No matter how sophisticated you believe yourself to be, consuming pop culture is often inevitable in modern life. From reacting to coverage of major news events to understanding how advertising permeates our media landscape, chances are most self-identified feminists have considered how so-called low culture affects our perceptions of our selves and our world. As the lines between high and low culture have increasingly blurred over the past several decades, feminists – both polished academics an ...more
Lauren Alexander
Feb 26, 2015 Lauren Alexander rated it really liked it
“We should also keep in mind that we probably wouldn't even be thinking about what life would be like with new lips or perkier breasts or shapelier inner thighs if it weren't for a long-standing cultural ideal that rewards those who adhere to it with power that often doesn't speak its name, but is instantly recognizable to those who don't have it.”

Feminism and Pop Culture is a great introduction to Feminism and the role it has played throughout the history of Western pop culture. At many points
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Matt
Sep 17, 2013 Matt rated it liked it
A sharp, breezy introduction to the history of feminism as it relates to pop culture. Ziesler's collection reads like a tighter survey than the work of someone like Susan Douglas, but the trade-off involves a lack of depth and analysis of any of the events. This book is a quick read, which makes it perfect for someone who wants to become aware, but not necessarily knowledgable on the subject. The strongest chapters are the first and the last - Here, Ziesler is able to stray from the script and o ...more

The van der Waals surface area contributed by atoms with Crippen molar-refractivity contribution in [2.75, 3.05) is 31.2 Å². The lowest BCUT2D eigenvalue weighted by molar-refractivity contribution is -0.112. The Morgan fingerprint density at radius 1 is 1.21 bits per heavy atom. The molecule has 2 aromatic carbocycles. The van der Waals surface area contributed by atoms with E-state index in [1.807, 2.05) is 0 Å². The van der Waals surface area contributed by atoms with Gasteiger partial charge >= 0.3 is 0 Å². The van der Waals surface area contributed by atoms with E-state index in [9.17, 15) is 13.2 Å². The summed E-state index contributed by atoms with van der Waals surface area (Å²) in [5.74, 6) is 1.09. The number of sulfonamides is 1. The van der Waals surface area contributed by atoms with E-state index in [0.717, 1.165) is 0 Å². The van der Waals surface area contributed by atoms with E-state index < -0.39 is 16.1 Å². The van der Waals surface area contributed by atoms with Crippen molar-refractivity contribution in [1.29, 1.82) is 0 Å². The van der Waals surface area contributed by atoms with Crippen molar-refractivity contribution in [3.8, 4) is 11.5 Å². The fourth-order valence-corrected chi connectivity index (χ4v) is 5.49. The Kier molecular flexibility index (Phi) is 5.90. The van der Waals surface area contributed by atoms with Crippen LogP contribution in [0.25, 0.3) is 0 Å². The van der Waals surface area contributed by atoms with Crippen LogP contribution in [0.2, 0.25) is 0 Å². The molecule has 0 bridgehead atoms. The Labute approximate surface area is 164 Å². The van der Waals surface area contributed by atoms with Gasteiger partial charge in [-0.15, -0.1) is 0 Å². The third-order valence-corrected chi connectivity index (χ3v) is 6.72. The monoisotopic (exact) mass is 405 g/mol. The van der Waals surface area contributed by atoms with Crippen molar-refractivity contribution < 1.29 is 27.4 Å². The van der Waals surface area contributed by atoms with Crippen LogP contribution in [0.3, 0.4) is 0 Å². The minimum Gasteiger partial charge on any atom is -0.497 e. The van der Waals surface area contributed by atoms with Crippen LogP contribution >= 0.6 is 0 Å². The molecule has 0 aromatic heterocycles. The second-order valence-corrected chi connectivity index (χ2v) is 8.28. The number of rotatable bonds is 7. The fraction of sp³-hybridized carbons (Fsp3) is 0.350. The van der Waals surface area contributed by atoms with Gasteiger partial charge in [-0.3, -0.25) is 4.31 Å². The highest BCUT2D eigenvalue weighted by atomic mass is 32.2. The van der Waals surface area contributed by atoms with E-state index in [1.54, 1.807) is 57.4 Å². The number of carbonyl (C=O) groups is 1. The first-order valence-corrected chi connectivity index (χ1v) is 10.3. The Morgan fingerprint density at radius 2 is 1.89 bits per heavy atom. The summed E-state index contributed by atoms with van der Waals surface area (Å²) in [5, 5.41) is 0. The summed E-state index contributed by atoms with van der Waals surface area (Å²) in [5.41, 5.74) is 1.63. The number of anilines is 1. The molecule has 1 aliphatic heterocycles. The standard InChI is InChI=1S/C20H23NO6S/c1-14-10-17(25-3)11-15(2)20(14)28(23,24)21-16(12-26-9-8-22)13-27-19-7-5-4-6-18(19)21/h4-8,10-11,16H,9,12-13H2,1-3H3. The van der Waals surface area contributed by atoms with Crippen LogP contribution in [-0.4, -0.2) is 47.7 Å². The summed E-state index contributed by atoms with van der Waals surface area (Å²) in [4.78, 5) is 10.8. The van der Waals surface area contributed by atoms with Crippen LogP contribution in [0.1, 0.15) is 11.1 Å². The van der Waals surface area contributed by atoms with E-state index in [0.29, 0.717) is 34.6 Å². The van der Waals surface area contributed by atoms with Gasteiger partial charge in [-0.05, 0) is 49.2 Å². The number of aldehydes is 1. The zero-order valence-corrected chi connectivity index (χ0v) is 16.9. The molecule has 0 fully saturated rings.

Nicki
Dec 03, 2010 Nicki rated it it was ok  ·  review of another edition
Shelves: feminist-lit
This was an incredibly fast read, first of all.
I think this book is very introductory - it'd be great for individuals who have an interest in feminism and pop culture and it offers some guidance on where to begin in learning about the topic.
I don't really fall into the "beginner" category so for me, this book could have been much more thorough. It didn't really offer detailed criticisms or new insights, but it did point me into the direction for further reading and research.
All in all - if you'r
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Chris
Apr 15, 2013 Chris rated it liked it
Well, it is good in a general way. Yet it is also limited because it is general. It is a good overview or general introduction. But I have to wonder why Palin’s treatment at the hands of the media wasn’t also included with Clinton’s during the discussion about women and political races. It’s not like Palin’s the poster child for intelligence and what not, but the way some media outlets treated her was like they treated Clinton. So why not mention that? Because Palin is idiotic and a republican?
Nicki
Nov 18, 2010 Nicki rated it it was ok
Shelves: feminist-lit
This was an incredibly fast read, first of all.
I think this book is very introductory - it'd be great for individuals who have an interest in feminism and pop culture and it offers some guidance on where to begin in learning about the topic.